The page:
Vilar Performing Arts Center celebrates 25 years with a world premiere from BalletX
- What: BalletX performs “Sidd: A Hero’s Journey”
- When: 7 p.m. Saturday
- Where: Vilar Performing Arts Center, Beaver Creek
- Tickets: Start at $68 (students, $25; ticket four-pack, $200)
- Also: BalletX will perform a STARS education series at 12:30 p.m. Friday for a suggested age range of third- to sixth-graders (tickets $12 students; $15 adults). It will feature the first act of “Sidd.”
- More info: VilarPAC.org
BalletX, Philadelphia’s leading contemporary ballet company, presents “Sidd: A Hero’s Journey” on Saturday evening at the Vilar Performing Art Center in Beaver Creek. Co-commissioned by the Vilar and BalletX, the full-length, world-premiere ballet is part of the Vilar’s 25th-anniversary celebration.
Throughout the years, BalletX has made a huge impact with its performances at the Gerald R. Ford Amphitheater during the Vail Dance Festival, as well as debuting at the Vilar in 2019. The company is known for commissioning renowned choreographers worldwide to create innovative works. In its 17-year history, it has produced nearly 100 world premieres and over 25 dance films by more than 60 choreographers.
This year’s piece showcases choreographer Nicolo Fonte, who’s known for his daring and original approach to dance through a unique movement language, in addition to a fusion of ideas and design.
Fonte delivers a fresh take on Herman Hesse’s classic novel, “Siddhartha,” which follows Sidd’s adventurous journey as he seeks enlightenment. Even as he meets the Buddha, who invites him to follow, Sidd says he must find his own path. Within it, he experiences monetary loss, gain and loss, attempts to rid himself of ego and discovers that enlightenment is, indeed, found within.
“I wanted to create a narrative work because BalletX doesn’t often do narrative works; it usually just does contemporary works. This is specifically like storytelling,” Fonte said. “The audience will be surprised at the clarity of the storytelling. It’s all really clear, and yet there are no words spoken; you see that it’s happening.”
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Fonte worked with dramaturg Nancy Meckler, pouring through every scene of the ballet to clarify what it would accomplish and how it served the overall narrative.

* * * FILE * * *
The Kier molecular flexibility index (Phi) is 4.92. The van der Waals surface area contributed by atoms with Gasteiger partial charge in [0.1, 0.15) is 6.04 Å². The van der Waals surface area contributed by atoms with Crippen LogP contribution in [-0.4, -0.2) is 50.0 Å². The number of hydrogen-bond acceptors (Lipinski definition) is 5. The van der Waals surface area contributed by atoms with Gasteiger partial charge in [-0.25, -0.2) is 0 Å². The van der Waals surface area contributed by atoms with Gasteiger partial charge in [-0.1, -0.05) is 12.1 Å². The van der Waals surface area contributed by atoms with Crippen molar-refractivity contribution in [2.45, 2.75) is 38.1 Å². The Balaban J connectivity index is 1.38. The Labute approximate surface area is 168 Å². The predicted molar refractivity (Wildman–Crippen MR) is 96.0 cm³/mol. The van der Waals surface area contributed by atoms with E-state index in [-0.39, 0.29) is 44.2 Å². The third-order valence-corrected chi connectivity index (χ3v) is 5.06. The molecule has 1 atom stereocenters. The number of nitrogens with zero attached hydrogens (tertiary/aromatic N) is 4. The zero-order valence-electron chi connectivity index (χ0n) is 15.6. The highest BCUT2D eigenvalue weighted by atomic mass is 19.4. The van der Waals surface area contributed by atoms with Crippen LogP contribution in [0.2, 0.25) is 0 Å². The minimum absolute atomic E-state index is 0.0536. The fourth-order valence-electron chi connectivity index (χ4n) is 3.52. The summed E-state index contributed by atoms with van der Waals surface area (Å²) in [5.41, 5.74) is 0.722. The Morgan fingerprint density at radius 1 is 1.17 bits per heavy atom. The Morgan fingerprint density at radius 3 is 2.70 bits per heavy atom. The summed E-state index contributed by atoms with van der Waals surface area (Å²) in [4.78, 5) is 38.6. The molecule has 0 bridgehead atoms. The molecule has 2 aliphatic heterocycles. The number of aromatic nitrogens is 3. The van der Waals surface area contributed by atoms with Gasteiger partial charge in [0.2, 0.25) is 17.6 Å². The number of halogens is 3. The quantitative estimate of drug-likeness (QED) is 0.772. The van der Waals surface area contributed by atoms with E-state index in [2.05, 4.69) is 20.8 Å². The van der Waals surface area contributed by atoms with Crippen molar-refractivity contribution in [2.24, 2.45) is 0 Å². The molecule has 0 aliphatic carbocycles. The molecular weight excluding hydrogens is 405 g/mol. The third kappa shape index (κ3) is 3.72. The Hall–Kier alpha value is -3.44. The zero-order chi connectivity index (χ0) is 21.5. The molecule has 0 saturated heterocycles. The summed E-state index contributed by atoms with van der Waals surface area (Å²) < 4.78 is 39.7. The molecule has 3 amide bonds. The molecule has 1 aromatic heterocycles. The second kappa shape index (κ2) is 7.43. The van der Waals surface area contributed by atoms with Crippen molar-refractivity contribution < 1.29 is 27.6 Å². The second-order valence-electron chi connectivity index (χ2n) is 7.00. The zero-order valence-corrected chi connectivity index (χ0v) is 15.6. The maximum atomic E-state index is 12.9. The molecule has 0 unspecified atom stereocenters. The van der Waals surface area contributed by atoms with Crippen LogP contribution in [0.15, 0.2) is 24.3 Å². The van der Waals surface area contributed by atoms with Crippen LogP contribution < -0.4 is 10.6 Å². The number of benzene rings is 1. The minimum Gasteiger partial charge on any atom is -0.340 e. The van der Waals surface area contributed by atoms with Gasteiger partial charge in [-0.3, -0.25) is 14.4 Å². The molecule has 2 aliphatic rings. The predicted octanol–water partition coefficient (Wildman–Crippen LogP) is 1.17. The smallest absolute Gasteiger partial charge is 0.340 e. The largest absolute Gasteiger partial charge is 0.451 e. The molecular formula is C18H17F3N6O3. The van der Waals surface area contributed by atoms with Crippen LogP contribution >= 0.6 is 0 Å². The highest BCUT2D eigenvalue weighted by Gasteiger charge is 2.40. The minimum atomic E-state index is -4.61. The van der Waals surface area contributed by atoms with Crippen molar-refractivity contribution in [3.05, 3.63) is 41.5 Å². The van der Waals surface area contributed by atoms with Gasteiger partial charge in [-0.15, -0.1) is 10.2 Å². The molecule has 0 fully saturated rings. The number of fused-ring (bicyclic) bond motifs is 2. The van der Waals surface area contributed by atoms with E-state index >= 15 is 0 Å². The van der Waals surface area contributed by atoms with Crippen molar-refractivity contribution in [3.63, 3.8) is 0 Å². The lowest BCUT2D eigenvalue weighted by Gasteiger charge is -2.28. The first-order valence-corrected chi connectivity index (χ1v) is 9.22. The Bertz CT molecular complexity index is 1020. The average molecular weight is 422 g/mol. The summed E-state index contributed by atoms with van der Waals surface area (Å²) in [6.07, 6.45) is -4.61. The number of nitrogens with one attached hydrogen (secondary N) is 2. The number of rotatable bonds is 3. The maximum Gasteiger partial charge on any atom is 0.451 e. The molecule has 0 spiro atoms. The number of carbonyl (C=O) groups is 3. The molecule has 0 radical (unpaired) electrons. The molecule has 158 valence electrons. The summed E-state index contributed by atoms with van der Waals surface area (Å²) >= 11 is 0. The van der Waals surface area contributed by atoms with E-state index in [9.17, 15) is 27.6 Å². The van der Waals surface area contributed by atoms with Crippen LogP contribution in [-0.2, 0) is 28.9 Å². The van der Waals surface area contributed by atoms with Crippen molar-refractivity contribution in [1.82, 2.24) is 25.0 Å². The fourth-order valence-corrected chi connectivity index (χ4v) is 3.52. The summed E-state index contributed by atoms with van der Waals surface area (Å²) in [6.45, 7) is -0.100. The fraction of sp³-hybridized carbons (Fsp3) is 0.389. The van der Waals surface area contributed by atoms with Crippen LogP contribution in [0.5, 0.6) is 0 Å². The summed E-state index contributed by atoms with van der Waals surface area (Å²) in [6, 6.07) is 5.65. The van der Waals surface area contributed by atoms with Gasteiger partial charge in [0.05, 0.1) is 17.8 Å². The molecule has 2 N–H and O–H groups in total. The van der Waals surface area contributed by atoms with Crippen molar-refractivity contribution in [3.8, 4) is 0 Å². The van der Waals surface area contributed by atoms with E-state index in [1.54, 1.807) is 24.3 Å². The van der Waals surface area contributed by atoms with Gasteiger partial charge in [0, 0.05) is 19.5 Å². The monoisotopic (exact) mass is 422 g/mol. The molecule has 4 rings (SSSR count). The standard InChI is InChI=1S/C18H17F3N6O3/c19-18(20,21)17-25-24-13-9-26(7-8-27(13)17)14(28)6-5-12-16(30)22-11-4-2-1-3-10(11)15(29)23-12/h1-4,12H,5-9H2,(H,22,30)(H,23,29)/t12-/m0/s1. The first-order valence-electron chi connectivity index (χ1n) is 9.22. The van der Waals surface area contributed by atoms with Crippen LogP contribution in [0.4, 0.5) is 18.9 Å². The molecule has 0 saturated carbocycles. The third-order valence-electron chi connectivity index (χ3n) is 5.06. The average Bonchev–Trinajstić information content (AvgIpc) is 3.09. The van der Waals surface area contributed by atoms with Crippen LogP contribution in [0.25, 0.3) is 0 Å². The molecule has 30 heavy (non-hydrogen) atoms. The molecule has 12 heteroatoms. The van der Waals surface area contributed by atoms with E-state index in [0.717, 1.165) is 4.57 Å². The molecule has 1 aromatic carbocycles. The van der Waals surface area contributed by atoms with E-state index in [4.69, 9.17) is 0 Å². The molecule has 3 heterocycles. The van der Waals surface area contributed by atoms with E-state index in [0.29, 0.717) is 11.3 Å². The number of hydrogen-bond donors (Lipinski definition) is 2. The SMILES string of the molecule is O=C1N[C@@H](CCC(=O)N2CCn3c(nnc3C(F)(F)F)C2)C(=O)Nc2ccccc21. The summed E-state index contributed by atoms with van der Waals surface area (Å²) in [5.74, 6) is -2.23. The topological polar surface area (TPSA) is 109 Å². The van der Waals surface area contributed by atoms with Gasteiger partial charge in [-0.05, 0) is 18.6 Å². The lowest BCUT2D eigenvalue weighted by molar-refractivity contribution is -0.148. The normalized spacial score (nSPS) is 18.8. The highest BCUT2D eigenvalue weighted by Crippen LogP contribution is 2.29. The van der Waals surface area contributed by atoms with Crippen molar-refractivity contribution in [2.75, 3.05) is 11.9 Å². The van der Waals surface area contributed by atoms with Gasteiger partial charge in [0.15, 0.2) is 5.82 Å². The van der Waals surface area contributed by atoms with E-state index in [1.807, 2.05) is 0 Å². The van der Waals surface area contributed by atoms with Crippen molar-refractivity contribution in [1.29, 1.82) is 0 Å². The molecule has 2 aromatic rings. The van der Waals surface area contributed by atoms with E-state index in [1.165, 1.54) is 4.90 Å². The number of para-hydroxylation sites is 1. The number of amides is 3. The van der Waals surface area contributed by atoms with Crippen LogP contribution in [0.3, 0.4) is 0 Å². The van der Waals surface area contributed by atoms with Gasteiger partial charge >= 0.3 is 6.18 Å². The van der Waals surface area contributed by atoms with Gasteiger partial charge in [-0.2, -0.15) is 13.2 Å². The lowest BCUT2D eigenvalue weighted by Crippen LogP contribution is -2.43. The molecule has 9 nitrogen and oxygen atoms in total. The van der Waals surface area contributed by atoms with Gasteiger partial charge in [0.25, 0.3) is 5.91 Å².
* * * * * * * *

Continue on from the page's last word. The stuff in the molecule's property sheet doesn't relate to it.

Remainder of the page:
“We had to simplify the story because dance, in general, is not the best way to express complex ideas. It cheapens the complexity of the subject, and the dance may very well be boring or incomprehensible,” he said.
Sidd’s ego plays a prominent character in the ballet (as opposed to the book, where the ego is merely a concept). A group of dancers also embody a river, which plays an essential part in both the book and the ballet. And, though the book takes place in India, the ballet does not — there’s even a casino scene, in which Sidd gambles, and it pays off, for a while.
“I take a lot of freedom to reinterpret the book. I use the word ‘reinterpret’ because I’m not trying to do it verbatim — the book already exists,” Fonte said. “It’s about a universal essence that I was interested in. You can’t live without an ego. You need to learn to tame your ego, or else your ego can destroy you, but you also cannot rid yourself of your own ego. The idea is to find peace with your ego.”
Once Fonte created all of the scenes, he chose music from his enormous library, working with conductor Beatrice Affron to further zero in on the perfect score.
Watch an interview with co-founder of BalletX and “Vail Valley Live’s Meredith Kirkman to learn more about the collaboration here.
Fonte partnered with set and lighting designer Michael Korsch to imbue the story with even greater meaning and reflect the theme of transformation: The modular set, which creates different heights and settings, folds in eight different ways, to reflect the Buddhist Eightfold Path, which encourages people to turn away from extremes and seek a simple approach to right understanding, intent, speech, action, livelihood, effort, mindfulness and concentration.
Fonte’s choreography tends to be “very visceral and athletic,” he said. “I like big dancing, but I also like getting to the core, the essence, and that means relationships on stage. I want the audience to fall in love with our hero, to root for him in overcoming all of his obstacles.”
And, through the ballet, Sidd comes full circle.
“It’s kind of a homecoming,” Fonte said. “He sets out on a journey and realizes: ‘I’ve been rejecting everything around me to find myself, and now I realize that I have to engage with the world to really discover who I may be.’ The spiritual path is not one of rejection, but one of inclusion.”
In the end, Fonte wants audiences to walk away with feelings of joy, satisfaction and hope, realizing that “there is still beauty in the world.”
“It ends on a very positive note. It ends hopeful, and it embraces love and enlightenment kind of at the same time. It’s a highly philosophical concept, so it had to be stripped down, but you still get that sense that we’re more than the sum of our parts. As human beings, we are part of the animal kingdom, but we aspire to the heavens,” he said, adding that when Sidd’s life comes crashing down, he realizes he’s “just human, and it’s a beautiful thing … It’s interesting to talk about it. It sounds like I’m pontificating, that I’m a philosopher, but, in the end, I’m always super aware that I’m a choreographer and that my job is to make an interesting and entertaining dance work. I worked hard (at that). There’s a lot of content — highs, lows, humor, big brash dancing and very subtle complex emotions being expressed. It’s also an entertaining night out.”